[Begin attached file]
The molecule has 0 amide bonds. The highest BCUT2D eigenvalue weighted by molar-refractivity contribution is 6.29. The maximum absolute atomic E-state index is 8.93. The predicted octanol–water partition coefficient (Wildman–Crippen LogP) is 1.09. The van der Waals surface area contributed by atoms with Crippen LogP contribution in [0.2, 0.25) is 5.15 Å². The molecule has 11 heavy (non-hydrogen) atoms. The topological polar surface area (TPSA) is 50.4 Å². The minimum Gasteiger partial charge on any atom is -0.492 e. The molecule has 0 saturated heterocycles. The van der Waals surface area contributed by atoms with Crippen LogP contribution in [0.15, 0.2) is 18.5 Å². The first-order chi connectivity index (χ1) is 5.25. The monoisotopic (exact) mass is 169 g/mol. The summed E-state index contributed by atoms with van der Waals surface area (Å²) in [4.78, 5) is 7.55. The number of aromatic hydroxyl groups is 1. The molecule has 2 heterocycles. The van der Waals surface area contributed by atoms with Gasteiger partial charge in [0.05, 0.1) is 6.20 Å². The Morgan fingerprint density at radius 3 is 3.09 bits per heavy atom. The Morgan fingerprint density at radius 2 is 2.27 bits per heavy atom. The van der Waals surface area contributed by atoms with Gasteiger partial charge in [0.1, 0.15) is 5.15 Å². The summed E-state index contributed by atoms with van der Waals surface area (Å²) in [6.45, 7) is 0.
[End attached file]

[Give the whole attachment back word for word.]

The molecule has 0 amide bonds. The highest BCUT2D eigenvalue weighted by molar-refractivity contribution is 6.29. The maximum absolute atomic E-state index is 8.93. The predicted octanol–water partition coefficient (Wildman–Crippen LogP) is 1.09. The van der Waals surface area contributed by atoms with Crippen LogP contribution in [0.2, 0.25) is 5.15 Å². The molecule has 11 heavy (non-hydrogen) atoms. The topological polar surface area (TPSA) is 50.4 Å². The minimum Gasteiger partial charge on any atom is -0.492 e. The molecule has 0 saturated heterocycles. The van der Waals surface area contributed by atoms with Crippen LogP contribution in [0.15, 0.2) is 18.5 Å². The first-order chi connectivity index (χ1) is 5.25. The monoisotopic (exact) mass is 169 g/mol. The summed E-state index contributed by atoms with van der Waals surface area (Å²) in [4.78, 5) is 7.55. The number of aromatic hydroxyl groups is 1. The molecule has 2 heterocycles. The van der Waals surface area contributed by atoms with Gasteiger partial charge in [0.05, 0.1) is 6.20 Å². The Morgan fingerprint density at radius 3 is 3.09 bits per heavy atom. The Morgan fingerprint density at radius 2 is 2.27 bits per heavy atom. The van der Waals surface area contributed by atoms with Gasteiger partial charge in [0.1, 0.15) is 5.15 Å². The summed E-state index contributed by atoms with van der Waals surface area (Å²) in [6.45, 7) is 0.